How to Cook Traditional for Easter Weekend

Easter is coming around in two weeks and for people around the world is a time filled with traditions, both religious and personal.  While the current Easter traditions are tied in with Christianity, there are some traditions that even date back to Pagan times where the period was a celebration of the coming of spring at the equinox.  So, if you are planning to cook for family, friends or just for yourself, here are some tips on how to cook traditional for Easter weekend.

Easter + eggs

One of the most solid traditions around Easter surrounds eggs including painting them, hanging them on trees and eating them.  While the modern tradition is to substitute the real deal for chocolate ones (a very pleasant tradition, I must say) the historic association between eggs and Easter came with boiled eggs.

Eggs are a symbol of fertility and new life and are connected with the tomb of Jesus for those of a Christian faith.  Easter egg hunts, Easter egg rolling, these have all become ways to involve eggs in the event but something as simple as a hard-boiled egg for breakfast is a way to cook traditional but keep it really simple.

Hot cross buns

Hot cross buns have a symbol of the cross on the top and so are associated with the crucifixion.  Back in Tudor times, fruit was a limited commodity for most people so the chance to eat a simple bun with fruit in it was reserved for times such as Easter.  Another tradition around the buns is that they should be cooked on Good Friday and if you split one in half with a friend, it wouldn’t go mouldy for a whole year – not sure that idea is up to modern food standards of course!

Simnel cake

Simnel cake is a type of fruit cake with layers of either marzipan or almond paste that is toasted and eaten during the Easter period.  It has been around since the medieval times and would be made on the middle Sunday of Lent, at which time the 40 days fast would be eased to enjoy the cake and the day would also be known as Simnel Sunday.  The cake is usually decorated with eleven or twelve marzipan balls to commemorate the apostles though in Victorian times it was decorated with preserved fruits and flowers.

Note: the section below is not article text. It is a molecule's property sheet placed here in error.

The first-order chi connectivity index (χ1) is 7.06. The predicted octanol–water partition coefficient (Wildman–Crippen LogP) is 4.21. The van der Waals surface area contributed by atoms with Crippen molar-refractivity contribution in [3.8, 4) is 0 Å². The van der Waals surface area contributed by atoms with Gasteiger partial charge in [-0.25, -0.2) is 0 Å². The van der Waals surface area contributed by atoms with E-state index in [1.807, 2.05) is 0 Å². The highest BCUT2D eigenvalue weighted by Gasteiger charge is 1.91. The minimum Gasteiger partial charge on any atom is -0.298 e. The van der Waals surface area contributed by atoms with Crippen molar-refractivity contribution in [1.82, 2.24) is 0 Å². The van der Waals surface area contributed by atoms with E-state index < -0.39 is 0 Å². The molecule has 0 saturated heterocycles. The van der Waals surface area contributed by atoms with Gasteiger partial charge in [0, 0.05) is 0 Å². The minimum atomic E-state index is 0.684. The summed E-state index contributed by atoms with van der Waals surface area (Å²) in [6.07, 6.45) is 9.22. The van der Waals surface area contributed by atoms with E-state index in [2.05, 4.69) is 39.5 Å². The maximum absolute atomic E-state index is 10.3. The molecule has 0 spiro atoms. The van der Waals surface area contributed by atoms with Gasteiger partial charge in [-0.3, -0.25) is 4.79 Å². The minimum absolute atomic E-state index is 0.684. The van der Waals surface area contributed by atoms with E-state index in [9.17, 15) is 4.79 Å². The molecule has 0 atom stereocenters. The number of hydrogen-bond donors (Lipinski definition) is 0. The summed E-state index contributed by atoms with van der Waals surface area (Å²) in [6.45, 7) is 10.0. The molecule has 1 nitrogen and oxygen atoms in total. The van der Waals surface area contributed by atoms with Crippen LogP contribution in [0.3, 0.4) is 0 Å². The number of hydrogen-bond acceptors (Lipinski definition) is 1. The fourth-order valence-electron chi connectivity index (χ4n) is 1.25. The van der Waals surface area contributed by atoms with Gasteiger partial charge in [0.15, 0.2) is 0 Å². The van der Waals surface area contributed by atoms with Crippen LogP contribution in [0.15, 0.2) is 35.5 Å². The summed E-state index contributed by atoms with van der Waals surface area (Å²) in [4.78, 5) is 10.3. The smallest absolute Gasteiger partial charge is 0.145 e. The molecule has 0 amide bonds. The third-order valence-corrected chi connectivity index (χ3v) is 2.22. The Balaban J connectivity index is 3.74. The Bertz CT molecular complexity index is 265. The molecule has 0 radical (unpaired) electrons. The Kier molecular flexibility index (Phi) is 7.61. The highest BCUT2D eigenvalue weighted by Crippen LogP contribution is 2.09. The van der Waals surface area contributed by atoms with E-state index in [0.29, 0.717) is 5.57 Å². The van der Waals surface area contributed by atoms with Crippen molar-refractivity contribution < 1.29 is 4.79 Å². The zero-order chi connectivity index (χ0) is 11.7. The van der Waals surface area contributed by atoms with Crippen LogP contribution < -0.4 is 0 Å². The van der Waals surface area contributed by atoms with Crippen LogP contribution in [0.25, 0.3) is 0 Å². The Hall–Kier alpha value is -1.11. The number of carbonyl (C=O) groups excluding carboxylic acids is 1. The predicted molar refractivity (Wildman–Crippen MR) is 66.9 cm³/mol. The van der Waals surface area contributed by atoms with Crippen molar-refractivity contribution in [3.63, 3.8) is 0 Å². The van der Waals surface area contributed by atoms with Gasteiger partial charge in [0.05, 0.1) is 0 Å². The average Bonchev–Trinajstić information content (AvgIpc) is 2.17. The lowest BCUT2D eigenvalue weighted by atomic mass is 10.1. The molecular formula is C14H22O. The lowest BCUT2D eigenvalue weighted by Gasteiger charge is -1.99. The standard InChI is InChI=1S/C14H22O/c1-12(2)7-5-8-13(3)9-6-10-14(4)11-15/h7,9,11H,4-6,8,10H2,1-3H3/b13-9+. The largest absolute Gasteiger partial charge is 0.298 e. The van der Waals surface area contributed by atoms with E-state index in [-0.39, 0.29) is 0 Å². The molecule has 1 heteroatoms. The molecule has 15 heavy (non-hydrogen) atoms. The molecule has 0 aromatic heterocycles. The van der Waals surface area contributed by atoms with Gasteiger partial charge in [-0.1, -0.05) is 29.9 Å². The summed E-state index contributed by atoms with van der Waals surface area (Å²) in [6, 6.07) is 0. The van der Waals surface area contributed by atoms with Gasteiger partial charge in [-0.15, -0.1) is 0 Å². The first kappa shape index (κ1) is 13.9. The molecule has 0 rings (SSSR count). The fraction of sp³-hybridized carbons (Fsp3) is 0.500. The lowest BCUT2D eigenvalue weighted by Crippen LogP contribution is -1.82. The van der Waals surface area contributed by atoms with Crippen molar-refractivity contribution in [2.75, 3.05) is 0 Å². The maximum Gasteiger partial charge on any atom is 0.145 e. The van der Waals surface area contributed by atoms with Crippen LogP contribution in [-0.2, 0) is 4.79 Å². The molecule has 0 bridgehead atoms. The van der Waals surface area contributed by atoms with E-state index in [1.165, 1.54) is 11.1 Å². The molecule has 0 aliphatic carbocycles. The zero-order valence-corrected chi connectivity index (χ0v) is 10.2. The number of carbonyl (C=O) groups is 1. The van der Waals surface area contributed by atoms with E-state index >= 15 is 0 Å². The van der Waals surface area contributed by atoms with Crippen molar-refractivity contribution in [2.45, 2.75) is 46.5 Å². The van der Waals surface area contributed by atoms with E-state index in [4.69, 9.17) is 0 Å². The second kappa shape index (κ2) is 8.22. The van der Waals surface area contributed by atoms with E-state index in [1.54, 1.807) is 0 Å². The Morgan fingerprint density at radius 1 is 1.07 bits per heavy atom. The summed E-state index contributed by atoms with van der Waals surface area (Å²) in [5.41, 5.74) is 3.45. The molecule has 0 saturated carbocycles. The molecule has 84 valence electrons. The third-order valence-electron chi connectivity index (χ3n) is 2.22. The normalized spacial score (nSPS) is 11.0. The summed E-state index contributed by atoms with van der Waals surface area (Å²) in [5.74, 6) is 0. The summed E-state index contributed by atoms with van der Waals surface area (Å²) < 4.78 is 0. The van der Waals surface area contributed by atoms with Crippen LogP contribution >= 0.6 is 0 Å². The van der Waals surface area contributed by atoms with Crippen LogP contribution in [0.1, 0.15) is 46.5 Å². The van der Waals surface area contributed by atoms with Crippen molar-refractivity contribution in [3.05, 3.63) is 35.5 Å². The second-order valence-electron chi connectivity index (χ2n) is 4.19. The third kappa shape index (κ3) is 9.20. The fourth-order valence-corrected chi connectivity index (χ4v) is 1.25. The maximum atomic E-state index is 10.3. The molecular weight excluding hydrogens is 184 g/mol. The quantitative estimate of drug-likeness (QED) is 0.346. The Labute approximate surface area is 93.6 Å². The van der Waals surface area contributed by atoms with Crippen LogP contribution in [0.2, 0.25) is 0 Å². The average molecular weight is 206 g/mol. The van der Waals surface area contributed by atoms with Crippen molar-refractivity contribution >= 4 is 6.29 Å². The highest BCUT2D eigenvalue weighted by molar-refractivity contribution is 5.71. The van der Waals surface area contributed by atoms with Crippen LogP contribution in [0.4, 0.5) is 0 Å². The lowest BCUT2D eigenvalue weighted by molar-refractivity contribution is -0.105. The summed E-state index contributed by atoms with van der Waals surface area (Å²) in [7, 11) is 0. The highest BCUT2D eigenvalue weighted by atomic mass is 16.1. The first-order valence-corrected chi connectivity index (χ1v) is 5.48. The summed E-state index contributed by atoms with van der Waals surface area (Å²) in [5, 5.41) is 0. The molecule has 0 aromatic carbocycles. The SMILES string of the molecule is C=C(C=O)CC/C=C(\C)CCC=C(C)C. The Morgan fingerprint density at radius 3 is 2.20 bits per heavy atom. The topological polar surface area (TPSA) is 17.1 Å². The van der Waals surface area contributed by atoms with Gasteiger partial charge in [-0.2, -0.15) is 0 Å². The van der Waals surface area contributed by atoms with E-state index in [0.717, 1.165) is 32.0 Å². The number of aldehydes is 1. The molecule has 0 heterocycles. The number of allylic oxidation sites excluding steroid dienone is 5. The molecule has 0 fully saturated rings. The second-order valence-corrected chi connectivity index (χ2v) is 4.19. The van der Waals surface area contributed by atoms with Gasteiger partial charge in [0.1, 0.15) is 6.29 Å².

By James Petts from London, England (Simnel cake) [CC BY-SA 2.0 (https://creativecommons.org/licenses/by-sa/2.0)], via Wikimedia Commons

Roast lamb

If you are looking to cook traditional for Easter weekend and want to serve a Sunday roast, then lamb is definitely the meat to opt for.  Roast lamb is a firm Easter tradition and can also be surprisingly easy to cook.  Before cooking, weight the lamb to get an idea of how long to cook it for.  Examples include:

  • Joints, leg, shoulder, breast, shank and lamb rack – 25 minutes per 450 g + 25 minutes for medium, 30 minutes per 450g + 30 minutes for well done
  • Lamb loin, chump, cutlets 2cm thickness – 25 – 30 minutes

When placing it in the roasting dish, make sure any fat is to the top so that it melts down over the meat and bastes it naturally.  Use a medium heat setting on the oven to let it cool thoroughly and follow the guide times above.  Have a temperature probe handy and make sure the meat is around 70-75 degrees for medium cook and 75-80 degrees for well done.  Finally, once the cooking has finished, leave the meat for 5-10 minutes before trying to cut it to allow juices to distribute evenly.